I had the remarkable luck and privilege to attend a retrospective tasting of a number of BOND wines at the Aspen Food & Wine Classic in June. Lucky not only for the opportunity, but also because the wines were poured out of magnum bottles, of which a precious few dozen are produced of each wine every year.
These wines, made in quantities of several hundred cases apiece, are sold exclusively to mailing list customers, at a release price of $275. While in the past they have sold on the secondary market for higher prices, these days they are available for about that price or sometimes a slight discount.
2005 BOND Melbury, Napa Valley
Inky garnet in the glass, this wine has a gorgeous nose of tobacco, wet earth, and black cherry aromas. In the mouth it is silky smooth with wonderful balance and flavors of tobacco, wet dirt, cola, and a fantastic smokiness that lingers into the finish. One of the two original vineyard sites released in 1999, Melbury is a vineyard on the north side of Lake Hennessy and its fossil-ridden sedimentary soils are said to resemble St. Emilion. Score: around 9.5. Where to buy?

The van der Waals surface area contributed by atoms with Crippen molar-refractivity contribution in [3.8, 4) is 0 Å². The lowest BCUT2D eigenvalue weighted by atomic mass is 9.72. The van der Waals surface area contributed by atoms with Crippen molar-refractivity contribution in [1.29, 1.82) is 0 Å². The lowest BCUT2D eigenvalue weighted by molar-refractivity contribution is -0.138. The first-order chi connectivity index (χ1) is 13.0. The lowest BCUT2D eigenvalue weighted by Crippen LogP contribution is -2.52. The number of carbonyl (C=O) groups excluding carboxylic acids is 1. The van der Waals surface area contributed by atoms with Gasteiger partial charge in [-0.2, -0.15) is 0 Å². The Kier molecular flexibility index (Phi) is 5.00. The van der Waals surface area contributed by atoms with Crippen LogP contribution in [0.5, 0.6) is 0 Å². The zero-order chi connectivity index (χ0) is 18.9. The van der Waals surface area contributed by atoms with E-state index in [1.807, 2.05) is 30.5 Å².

2004 BOND St. Eden, Napa Valley
Deep, inky garnet in color, this wine has a sweet nose of cola and floral notes under which a soft bed of pipe tobacco aromas rests. In the mouth it is incredibly silky, with flavors of chocolate covered dried cherries, cassis, and what I can only describe as blue velvet tannins that have an aromatic sweetness to them that is quite compelling. Perfectly balanced this wine achieves the rare dichotomy of power without heaviness, residual sugar, or excessive alcohol. Fantastic. St. Eden became a BOND site in 2001 after 8 years of being discarded. The vineyard is next door to Rudd and shares its volcanic hillside soil (that slid down onto the valley floor about 2 million years ago). Score: between 9.5 and 10. Where to buy?